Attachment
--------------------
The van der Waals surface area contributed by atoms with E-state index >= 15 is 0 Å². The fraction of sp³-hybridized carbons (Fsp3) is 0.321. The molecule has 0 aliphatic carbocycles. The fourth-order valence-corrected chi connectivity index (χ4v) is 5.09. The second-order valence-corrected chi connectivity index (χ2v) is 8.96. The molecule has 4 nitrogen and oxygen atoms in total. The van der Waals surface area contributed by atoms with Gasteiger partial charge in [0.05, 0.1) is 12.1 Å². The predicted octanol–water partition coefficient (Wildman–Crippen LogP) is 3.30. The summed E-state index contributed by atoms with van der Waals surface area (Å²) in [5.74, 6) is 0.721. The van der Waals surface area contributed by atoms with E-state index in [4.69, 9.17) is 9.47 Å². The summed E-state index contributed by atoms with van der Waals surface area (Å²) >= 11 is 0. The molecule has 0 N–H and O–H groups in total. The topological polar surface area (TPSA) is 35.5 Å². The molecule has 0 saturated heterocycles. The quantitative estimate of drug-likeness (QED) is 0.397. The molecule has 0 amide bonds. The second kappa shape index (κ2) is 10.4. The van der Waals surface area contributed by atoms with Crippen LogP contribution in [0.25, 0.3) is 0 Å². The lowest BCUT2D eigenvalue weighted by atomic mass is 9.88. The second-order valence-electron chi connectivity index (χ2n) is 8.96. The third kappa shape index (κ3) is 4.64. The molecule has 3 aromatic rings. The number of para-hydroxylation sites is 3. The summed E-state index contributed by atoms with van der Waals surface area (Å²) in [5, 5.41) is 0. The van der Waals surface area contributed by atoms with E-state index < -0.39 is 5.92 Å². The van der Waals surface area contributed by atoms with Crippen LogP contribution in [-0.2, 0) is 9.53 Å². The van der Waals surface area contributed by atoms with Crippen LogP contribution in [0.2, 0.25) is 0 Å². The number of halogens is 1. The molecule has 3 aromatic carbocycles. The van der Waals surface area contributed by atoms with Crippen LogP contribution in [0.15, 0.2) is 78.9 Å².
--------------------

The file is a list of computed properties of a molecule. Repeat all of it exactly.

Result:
The van der Waals surface area contributed by atoms with E-state index >= 15 is 0 Å². The fraction of sp³-hybridized carbons (Fsp3) is 0.321. The molecule has 0 aliphatic carbocycles. The fourth-order valence-corrected chi connectivity index (χ4v) is 5.09. The second-order valence-corrected chi connectivity index (χ2v) is 8.96. The molecule has 4 nitrogen and oxygen atoms in total. The van der Waals surface area contributed by atoms with Gasteiger partial charge in [0.05, 0.1) is 12.1 Å². The predicted octanol–water partition coefficient (Wildman–Crippen LogP) is 3.30. The summed E-state index contributed by atoms with van der Waals surface area (Å²) in [5.74, 6) is 0.721. The van der Waals surface area contributed by atoms with E-state index in [4.69, 9.17) is 9.47 Å². The summed E-state index contributed by atoms with van der Waals surface area (Å²) >= 11 is 0. The molecule has 0 N–H and O–H groups in total. The topological polar surface area (TPSA) is 35.5 Å². The molecule has 0 saturated heterocycles. The quantitative estimate of drug-likeness (QED) is 0.397. The molecule has 0 amide bonds. The second kappa shape index (κ2) is 10.4. The van der Waals surface area contributed by atoms with Crippen LogP contribution in [0.25, 0.3) is 0 Å². The lowest BCUT2D eigenvalue weighted by atomic mass is 9.88. The second-order valence-electron chi connectivity index (χ2n) is 8.96. The third kappa shape index (κ3) is 4.64. The molecule has 3 aromatic rings. The number of para-hydroxylation sites is 3. The summed E-state index contributed by atoms with van der Waals surface area (Å²) in [5, 5.41) is 0. The van der Waals surface area contributed by atoms with E-state index < -0.39 is 5.92 Å². The van der Waals surface area contributed by atoms with Crippen LogP contribution in [-0.2, 0) is 9.53 Å². The van der Waals surface area contributed by atoms with Crippen LogP contribution in [0.2, 0.25) is 0 Å². The number of halogens is 1. The molecule has 3 aromatic carbocycles. The van der Waals surface area contributed by atoms with Crippen LogP contribution in [0.15, 0.2) is 78.9 Å².